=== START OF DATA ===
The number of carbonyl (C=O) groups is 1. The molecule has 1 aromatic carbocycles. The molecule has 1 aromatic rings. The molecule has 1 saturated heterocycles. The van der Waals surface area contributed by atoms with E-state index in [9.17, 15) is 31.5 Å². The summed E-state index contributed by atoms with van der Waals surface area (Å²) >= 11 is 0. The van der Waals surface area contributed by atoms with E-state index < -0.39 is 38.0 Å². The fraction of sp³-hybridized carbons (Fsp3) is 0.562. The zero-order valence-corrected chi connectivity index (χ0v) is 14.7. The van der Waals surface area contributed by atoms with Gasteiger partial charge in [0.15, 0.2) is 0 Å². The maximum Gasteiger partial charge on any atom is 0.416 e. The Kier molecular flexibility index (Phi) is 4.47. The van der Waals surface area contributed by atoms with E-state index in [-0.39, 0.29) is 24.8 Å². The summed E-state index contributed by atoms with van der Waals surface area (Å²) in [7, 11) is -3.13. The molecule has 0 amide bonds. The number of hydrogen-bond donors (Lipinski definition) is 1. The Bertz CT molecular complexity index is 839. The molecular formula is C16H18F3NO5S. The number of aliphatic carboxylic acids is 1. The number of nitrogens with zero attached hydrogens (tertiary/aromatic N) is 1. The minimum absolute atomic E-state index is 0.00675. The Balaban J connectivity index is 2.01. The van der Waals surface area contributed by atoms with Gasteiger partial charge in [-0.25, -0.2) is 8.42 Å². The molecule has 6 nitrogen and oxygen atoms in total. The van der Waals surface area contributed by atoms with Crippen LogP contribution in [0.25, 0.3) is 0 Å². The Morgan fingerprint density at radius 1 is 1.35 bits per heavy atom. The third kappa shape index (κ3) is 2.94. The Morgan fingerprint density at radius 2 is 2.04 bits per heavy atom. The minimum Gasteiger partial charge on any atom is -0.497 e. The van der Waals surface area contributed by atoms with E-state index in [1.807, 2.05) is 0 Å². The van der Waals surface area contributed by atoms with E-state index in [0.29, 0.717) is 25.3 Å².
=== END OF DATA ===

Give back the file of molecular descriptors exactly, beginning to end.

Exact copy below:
The number of carbonyl (C=O) groups is 1. The molecule has 1 aromatic carbocycles. The molecule has 1 aromatic rings. The molecule has 1 saturated heterocycles. The van der Waals surface area contributed by atoms with E-state index in [9.17, 15) is 31.5 Å². The summed E-state index contributed by atoms with van der Waals surface area (Å²) >= 11 is 0. The van der Waals surface area contributed by atoms with E-state index < -0.39 is 38.0 Å². The fraction of sp³-hybridized carbons (Fsp3) is 0.562. The zero-order valence-corrected chi connectivity index (χ0v) is 14.7. The van der Waals surface area contributed by atoms with Gasteiger partial charge in [0.15, 0.2) is 0 Å². The maximum Gasteiger partial charge on any atom is 0.416 e. The Kier molecular flexibility index (Phi) is 4.47. The van der Waals surface area contributed by atoms with E-state index in [-0.39, 0.29) is 24.8 Å². The summed E-state index contributed by atoms with van der Waals surface area (Å²) in [7, 11) is -3.13. The molecule has 0 amide bonds. The number of hydrogen-bond donors (Lipinski definition) is 1. The Bertz CT molecular complexity index is 839. The molecular formula is C16H18F3NO5S. The number of aliphatic carboxylic acids is 1. The number of nitrogens with zero attached hydrogens (tertiary/aromatic N) is 1. The minimum absolute atomic E-state index is 0.00675. The Balaban J connectivity index is 2.01. The van der Waals surface area contributed by atoms with Gasteiger partial charge in [-0.25, -0.2) is 8.42 Å². The molecule has 6 nitrogen and oxygen atoms in total. The van der Waals surface area contributed by atoms with Crippen LogP contribution in [0.25, 0.3) is 0 Å². The Morgan fingerprint density at radius 1 is 1.35 bits per heavy atom. The third kappa shape index (κ3) is 2.94. The Morgan fingerprint density at radius 2 is 2.04 bits per heavy atom. The minimum Gasteiger partial charge on any atom is -0.497 e. The van der Waals surface area contributed by atoms with E-state index in [1.807, 2.05) is 0 Å². The van der Waals surface area contributed by atoms with E-state index in [0.29, 0.717) is 25.3 Å².